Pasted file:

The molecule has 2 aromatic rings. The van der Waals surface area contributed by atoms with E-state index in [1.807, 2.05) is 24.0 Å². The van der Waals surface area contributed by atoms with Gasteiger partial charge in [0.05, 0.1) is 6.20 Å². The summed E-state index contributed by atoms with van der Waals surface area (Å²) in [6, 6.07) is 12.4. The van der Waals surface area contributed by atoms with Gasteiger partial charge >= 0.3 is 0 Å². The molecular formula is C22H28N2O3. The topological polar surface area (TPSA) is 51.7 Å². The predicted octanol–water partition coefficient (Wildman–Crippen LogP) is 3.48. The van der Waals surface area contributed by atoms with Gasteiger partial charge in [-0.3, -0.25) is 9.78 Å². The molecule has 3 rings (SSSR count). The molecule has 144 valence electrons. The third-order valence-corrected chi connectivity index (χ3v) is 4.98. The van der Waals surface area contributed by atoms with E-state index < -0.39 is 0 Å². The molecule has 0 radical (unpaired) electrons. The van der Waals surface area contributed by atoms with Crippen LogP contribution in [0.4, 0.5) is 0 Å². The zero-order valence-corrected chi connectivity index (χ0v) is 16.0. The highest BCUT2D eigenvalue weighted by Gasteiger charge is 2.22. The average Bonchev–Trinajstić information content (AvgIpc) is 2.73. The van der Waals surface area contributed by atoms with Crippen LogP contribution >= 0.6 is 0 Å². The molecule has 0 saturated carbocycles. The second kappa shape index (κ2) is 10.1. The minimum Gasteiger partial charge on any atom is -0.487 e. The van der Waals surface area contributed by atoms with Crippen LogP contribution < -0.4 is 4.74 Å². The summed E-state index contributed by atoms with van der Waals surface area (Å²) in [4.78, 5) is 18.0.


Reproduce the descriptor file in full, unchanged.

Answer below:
The molecule has 2 aromatic rings. The van der Waals surface area contributed by atoms with E-state index in [1.807, 2.05) is 24.0 Å². The van der Waals surface area contributed by atoms with Gasteiger partial charge in [0.05, 0.1) is 6.20 Å². The summed E-state index contributed by atoms with van der Waals surface area (Å²) in [6, 6.07) is 12.4. The van der Waals surface area contributed by atoms with Gasteiger partial charge >= 0.3 is 0 Å². The molecular formula is C22H28N2O3. The topological polar surface area (TPSA) is 51.7 Å². The predicted octanol–water partition coefficient (Wildman–Crippen LogP) is 3.48. The van der Waals surface area contributed by atoms with Gasteiger partial charge in [-0.3, -0.25) is 9.78 Å². The molecule has 3 rings (SSSR count). The molecule has 144 valence electrons. The third-order valence-corrected chi connectivity index (χ3v) is 4.98. The van der Waals surface area contributed by atoms with E-state index < -0.39 is 0 Å². The molecule has 0 radical (unpaired) electrons. The van der Waals surface area contributed by atoms with Crippen LogP contribution in [0.4, 0.5) is 0 Å². The zero-order valence-corrected chi connectivity index (χ0v) is 16.0. The highest BCUT2D eigenvalue weighted by Gasteiger charge is 2.22. The average Bonchev–Trinajstić information content (AvgIpc) is 2.73. The van der Waals surface area contributed by atoms with Crippen LogP contribution >= 0.6 is 0 Å². The molecule has 0 saturated carbocycles. The second kappa shape index (κ2) is 10.1. The minimum Gasteiger partial charge on any atom is -0.487 e. The van der Waals surface area contributed by atoms with Crippen LogP contribution < -0.4 is 4.74 Å². The summed E-state index contributed by atoms with van der Waals surface area (Å²) in [4.78, 5) is 18.0.